16 having a good conscience, so that, when you are slandered, those who revile your good behavior in Christ may be put to shame. (ESV)

3:1 Likewise, wives, be subject to your own husbands, so that even if some do not obey the word, they may be won without a word by the conduct of their wives, when they see your respectful and pure conduct. Do not let your adorning be external—the braiding of hair and the putting on of gold jewelry, or the clothing you wear— but let your adorning be the hidden person of the heart with the imperishable beauty of a gentle and quiet spirit, which in God’s sight is very precious. For this is how the holy women who hoped in God used to adorn themselves, by submitting to their own husbands, as Sarah obeyed Abraham, calling him lord. And you are her children, if you do good and do not fear anything that is frightening.

Likewise, husbands, live with your wives in an understanding way, showing honor to the woman as the weaker vessel, since they are heirs with you of the grace of life, so that your prayers may not be hindered.

Finally, all of you, have unity of mind, sympathy, brotherly love, a tender heart, and a humble mind. Do not repay evil for evil or reviling for reviling, but on the contrary, bless, for to this you were called, that you may obtain a blessing. 10 For

“Whoever desires to love life
and see good days,
let him keep his tongue from evil
and his lips from speaking deceit;
11 let him turn away from evil and do good;
let him seek peace and pursue it.
12 For the eyes of the Lord are on the righteous,
and his ears are open to their prayer.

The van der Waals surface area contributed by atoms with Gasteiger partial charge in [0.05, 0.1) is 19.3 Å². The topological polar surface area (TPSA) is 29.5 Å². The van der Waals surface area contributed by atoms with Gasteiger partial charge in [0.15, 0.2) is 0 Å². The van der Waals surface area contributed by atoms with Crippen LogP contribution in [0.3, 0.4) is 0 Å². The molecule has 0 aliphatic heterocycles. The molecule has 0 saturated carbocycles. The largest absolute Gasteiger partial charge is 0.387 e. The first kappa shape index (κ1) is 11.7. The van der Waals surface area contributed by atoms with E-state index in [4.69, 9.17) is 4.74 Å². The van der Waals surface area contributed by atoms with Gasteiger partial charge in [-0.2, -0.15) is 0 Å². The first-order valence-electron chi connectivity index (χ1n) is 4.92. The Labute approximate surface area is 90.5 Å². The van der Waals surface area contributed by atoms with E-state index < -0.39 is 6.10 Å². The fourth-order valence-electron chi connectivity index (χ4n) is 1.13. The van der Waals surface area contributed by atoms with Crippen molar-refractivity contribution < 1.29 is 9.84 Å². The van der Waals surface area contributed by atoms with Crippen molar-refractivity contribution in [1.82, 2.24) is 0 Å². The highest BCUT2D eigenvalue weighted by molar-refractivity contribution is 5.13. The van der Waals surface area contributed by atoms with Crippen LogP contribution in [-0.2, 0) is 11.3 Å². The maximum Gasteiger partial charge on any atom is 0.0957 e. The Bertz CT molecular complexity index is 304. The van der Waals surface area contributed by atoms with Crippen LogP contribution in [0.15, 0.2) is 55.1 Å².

But the face of the Lord is against those who do evil.”

13 Now who is there to harm you if you are zealous for what is good? 14 But even if you should suffer for righteousness’ sake, you will be blessed. Have no fear of them, nor be troubled, 15 but in your hearts honor Christ the Lord as holy, always being prepared to make a defense to anyone who asks you for a reason for the hope that is in you; yet do it with gentleness and respect, 16 having a good conscience, so that, when you are slandered, those who revile your good behavior in Christ may be put to shame. 17 For it is better to suffer for doing good, if that should be God’s will, than for doing evil.

18 For Christ also suffered once for sins, the righteous for the unrighteous, that he might bring us to God, being put to death in the flesh but made alive in the spirit, 19 in which he went and proclaimed to the spirits in prison, 20 because they formerly did not obey, when God’s patience waited in the days of Noah, while the ark was being prepared, in which a few, that is, eight persons, were brought safely through water. 21 Baptism, which corresponds to this, now saves you, not as a removal of dirt from the body but as an appeal to God for a good conscience, through the resurrection of Jesus Christ, 22 who has gone into heaven and is at the right hand of God, with angels, authorities, and powers having been subjected to him. (ESV)

Thabiti Anyabwile
Thabiti Anyabwile serves as a pastor of Anacostia River Church (Washington DC). He is the happy husband of Kristie and the adoring father of two daughters and one son. Holler at him on Twitter: @ThabitiAnyabwil

C’mon Up!